Vol 7.14 - Acharei 1 Spanish French Audio Video
Explanation of the story that when Rabbi Eleazar ben Azariah was appointed as the head of the academy when he was eighteen years old, a miracle happened to him, and "eighteen rows of his hair turned white".
Why was it necessary to stress to Aharon that the prohibition of entering the Holy of Holies was "after the death" of his two sons"! (v. 1-2)
RASHI: Rabbi Elazar ben Azariah illustrated this with a parable of a patient who was visited by a doctor. The doctor said to him, "Do not eat chilled foods, and do not i.e. down in a cold, damp place." Another (doctor) visited him and said, "Do not eat cold foods or lie down in a cold, damp place, so that you will not die like so-and-so died." (Clearly) this doctor motivated the patient more effectively to follow his instructions than the first doctor.
Thus the verse states (that Aharon should be warned not to enter the Holy of Holies,) "after the death of Aharon's two sons."
RASHI'S ANALOGY (V. 1-2)
Our Parsha opens with the prohibition against Aharon, the High Priest, entering the Holy of Holies at any time other than Yom Kippur (The Day of Atonement). This command is particularly unusual in that, rather than merely being informed what the prohibition was, Aharon was given extra motivation to observe the command through being warned that his sons had died through negligence in this area. Rashi cites the parable of R' Elazar ben Azariah, who compared this to a doctor warning his patient of the severe consequences of failing to heed his medical advice.
The following points, however, require clarification:
As a direct consequence of the passing of Aharon's sons, who entered the Holy of Holies while intoxicated, two commands ' were given to the priests:
In the first case. Aharon was simply given the without any special warning or motivation. But here, when receiving the instruction not to enter the Holy of Holies, Aharon was warned explicitly that his sons had died through being lax in this area.
So Rashi was troubled: (f Nadav and Avihu had died through being lax with both precepts—
then why was Aharon only warned here that his sons had died through negligence in the latter case, when negligence was equal in both cases?
To answer this question, Rashi cited the parable of a sick person who desired to eat chilled foods and Sleep in a cold damp place. Presumably, the sick person desired this because his temperature was so high that he was desperate to make himself cooler in any way possible. And, even hearing advice of first he simply could not refrain from eating the chilled food etc. even though generally speaking he did listen to the doctor's advice, since he found his high temperature absolutely unbearable. Thus, a more graphic warning was required in this Case: "Do not eat foods or lie in a cold, damp place, so that you will not die like so-and-so died."
With this analogy, Rashi explains clearly why Aharon might have been tempted to disobey this command, despite his otherwise impeccable observance of the Mitzvot:
Aharon's love for G-d, and his desire to come close to Him was so great that he may have chosen to enter the Holy of Holies, even it cost him his life. For he may have felt that being close to G-d was even more important than continued physical existence in a body—just as his sons had indeed concluded. (see Ohr HaChaim)
In Other words, Aharon was literally "love-sick" for G-d to such an extent that he may have been tempted to ignore the prohibition of entering the Holy of Holies, in order to come closer to G-d. Therefore, Rashi cited an analogy of two doctors, to illustrate how in this case normal instructions (given by the first doctor) might prove insufficient, and he needed an especially strong warning.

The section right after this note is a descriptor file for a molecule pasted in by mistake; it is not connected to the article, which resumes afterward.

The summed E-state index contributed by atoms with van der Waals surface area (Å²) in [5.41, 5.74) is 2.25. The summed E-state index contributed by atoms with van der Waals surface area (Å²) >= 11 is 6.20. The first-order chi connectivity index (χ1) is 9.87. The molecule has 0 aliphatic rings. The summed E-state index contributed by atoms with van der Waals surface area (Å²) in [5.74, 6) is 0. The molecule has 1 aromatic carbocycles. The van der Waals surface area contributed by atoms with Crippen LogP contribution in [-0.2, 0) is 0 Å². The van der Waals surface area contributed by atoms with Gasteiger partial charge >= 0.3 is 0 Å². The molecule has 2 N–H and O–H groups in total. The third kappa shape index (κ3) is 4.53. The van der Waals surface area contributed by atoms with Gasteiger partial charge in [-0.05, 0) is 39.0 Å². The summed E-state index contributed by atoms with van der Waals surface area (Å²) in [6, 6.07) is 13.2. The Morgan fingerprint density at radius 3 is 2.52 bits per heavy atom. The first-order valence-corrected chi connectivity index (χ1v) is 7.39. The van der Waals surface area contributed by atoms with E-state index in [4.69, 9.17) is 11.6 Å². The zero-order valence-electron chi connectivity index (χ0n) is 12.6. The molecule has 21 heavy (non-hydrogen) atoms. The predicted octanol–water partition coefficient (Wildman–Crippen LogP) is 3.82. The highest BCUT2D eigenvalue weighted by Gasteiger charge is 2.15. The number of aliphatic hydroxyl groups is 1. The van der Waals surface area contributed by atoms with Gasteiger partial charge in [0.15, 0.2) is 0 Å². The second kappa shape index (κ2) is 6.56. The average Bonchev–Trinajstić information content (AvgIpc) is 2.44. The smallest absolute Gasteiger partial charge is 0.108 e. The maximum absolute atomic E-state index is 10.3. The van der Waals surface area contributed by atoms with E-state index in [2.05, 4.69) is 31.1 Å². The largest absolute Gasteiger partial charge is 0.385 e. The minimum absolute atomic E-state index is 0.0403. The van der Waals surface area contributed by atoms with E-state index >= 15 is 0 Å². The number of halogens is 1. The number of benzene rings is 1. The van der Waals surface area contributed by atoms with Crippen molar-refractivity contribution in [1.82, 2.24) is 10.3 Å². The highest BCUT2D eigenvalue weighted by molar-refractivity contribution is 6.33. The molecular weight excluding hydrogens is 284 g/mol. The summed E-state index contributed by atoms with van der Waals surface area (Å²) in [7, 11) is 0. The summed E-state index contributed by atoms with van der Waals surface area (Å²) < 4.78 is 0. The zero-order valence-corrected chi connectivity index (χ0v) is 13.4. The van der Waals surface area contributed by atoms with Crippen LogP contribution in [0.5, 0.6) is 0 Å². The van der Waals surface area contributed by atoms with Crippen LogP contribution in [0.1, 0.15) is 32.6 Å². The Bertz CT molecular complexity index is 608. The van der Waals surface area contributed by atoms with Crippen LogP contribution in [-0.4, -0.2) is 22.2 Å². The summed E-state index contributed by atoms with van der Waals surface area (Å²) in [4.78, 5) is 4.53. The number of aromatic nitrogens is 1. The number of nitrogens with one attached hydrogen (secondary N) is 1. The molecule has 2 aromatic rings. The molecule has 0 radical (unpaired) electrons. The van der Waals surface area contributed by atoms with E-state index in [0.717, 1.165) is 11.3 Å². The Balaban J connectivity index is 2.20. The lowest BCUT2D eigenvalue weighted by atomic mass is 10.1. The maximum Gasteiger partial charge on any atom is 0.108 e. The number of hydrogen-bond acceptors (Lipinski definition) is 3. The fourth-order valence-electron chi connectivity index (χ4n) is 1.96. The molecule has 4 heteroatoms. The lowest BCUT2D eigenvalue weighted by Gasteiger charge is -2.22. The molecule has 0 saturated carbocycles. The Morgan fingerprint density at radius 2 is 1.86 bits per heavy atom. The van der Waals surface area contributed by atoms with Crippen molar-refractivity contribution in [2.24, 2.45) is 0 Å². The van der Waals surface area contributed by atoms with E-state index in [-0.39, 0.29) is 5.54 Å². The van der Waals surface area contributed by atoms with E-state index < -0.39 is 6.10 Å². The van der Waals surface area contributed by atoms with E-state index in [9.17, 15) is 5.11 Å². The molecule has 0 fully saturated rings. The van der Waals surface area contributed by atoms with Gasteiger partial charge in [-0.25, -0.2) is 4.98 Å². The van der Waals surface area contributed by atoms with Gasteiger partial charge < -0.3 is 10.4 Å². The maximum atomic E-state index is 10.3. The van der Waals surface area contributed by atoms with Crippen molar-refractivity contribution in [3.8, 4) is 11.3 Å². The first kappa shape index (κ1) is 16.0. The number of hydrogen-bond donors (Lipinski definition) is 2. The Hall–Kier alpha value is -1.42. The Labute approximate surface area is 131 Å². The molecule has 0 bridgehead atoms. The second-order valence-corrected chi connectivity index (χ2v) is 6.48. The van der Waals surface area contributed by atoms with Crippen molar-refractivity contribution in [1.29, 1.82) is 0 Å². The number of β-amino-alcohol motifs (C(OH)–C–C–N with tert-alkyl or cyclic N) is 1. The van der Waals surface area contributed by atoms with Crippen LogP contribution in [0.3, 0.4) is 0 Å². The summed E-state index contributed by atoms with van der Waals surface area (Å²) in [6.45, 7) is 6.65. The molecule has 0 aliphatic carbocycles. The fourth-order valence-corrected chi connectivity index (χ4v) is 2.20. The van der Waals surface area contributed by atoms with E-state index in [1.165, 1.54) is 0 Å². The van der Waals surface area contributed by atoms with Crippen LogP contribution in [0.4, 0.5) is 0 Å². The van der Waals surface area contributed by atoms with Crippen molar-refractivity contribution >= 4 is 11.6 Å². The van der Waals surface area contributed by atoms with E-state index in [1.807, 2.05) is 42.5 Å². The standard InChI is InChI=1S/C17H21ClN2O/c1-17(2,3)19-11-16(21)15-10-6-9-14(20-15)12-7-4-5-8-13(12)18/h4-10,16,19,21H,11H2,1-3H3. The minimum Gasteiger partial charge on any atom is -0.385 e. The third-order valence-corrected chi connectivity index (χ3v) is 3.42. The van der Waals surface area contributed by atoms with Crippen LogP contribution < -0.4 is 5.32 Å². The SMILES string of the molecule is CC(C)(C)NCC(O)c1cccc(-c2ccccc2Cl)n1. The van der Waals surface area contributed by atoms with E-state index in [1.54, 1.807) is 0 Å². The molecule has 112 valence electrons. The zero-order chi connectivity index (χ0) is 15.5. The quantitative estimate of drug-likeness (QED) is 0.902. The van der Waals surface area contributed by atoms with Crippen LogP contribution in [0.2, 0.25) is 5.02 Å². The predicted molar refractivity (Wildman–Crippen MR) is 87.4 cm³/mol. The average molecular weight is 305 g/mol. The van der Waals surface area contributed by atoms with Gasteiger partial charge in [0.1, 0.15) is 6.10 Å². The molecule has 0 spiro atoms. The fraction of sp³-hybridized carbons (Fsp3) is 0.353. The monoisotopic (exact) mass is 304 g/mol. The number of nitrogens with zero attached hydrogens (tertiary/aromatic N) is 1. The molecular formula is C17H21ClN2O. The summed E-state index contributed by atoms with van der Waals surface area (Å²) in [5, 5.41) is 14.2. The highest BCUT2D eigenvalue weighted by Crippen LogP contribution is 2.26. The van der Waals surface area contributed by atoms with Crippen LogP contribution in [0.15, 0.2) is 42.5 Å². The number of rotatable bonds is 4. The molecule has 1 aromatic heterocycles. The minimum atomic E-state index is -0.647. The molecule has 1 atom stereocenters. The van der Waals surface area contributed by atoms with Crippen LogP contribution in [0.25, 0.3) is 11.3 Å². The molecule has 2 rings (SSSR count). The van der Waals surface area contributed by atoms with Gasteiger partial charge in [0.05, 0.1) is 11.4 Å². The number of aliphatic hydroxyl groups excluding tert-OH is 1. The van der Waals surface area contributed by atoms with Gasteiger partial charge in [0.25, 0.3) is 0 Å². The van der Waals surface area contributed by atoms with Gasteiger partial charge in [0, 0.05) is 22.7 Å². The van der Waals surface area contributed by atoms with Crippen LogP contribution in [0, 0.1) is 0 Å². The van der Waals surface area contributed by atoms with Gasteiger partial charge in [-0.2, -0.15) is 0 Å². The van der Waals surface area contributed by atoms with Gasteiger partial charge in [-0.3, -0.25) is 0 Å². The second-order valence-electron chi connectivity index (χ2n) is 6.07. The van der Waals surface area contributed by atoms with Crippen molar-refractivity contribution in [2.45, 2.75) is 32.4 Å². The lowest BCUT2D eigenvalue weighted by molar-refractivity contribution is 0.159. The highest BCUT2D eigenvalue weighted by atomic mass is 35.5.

RABBI ELAZAR BEN AZARIAH
One more subtle question that remains unanswered after the above explanation: Where do we find, at the literal level, that Aharon, had such an intense yearning to be close to G-d that he would be willing to give up his life for it? Nadav and Avihu did indeed possess this quality, but we do not appear to find it explicitly in Aharon himself.
Rashi hinted a solution to this problem by citing the author of this parable - R' Elazar ben Azariah:
The Talmud relates that R' Elazar ben Azariah was appointed as the spiritual leader of the Jewish people at the young age of eighteen. When his wife heard he was to receive this appointment, She doubted that he possessed sufficient maturity for the position at such a young age, and exclaimed, “Why, you do not even have any white hair!" The Talmud relates that G-d performed a miracle, causing R' Elazar ben Azariah to have white hair overnight. This was as a sign from above that he did indeed possess sufficient knowledge and maturity, despite his young age (see Berachot 27b).
This, however begs the question: how was it possible for a young man of a mere eighteen years to be so mature?
Presumably, this because of his fine lineage—as the Talmud relates that he was a direct descendant of Ezra—through which he inherited qualities that enabled him to reach a remarkable Level of knowledge and maturity in a short of time.
Thus, says Rashi, if we bear in mind that it was R' Elazar ben Azariah who offered the above parable of the doctors, then we will understand why Aharon would have been "love-sick" for G-d, desiring to enter the Holy of Holies. For since we find that Aharon’s two sons, Nadav and Avihu, did indeed possess such a love of G-d, we can only presume that they inherited this quality through their lineage, as descendants of Aharon. So, it follows that Aharon would have an equal—if not greater Iove of G-d as his two sons. for their emotional attachment G-d was directly inherited from their father.
Gutnik Chumash. Based on Likkutei Sichos Vol. 7 p. 117 ff.
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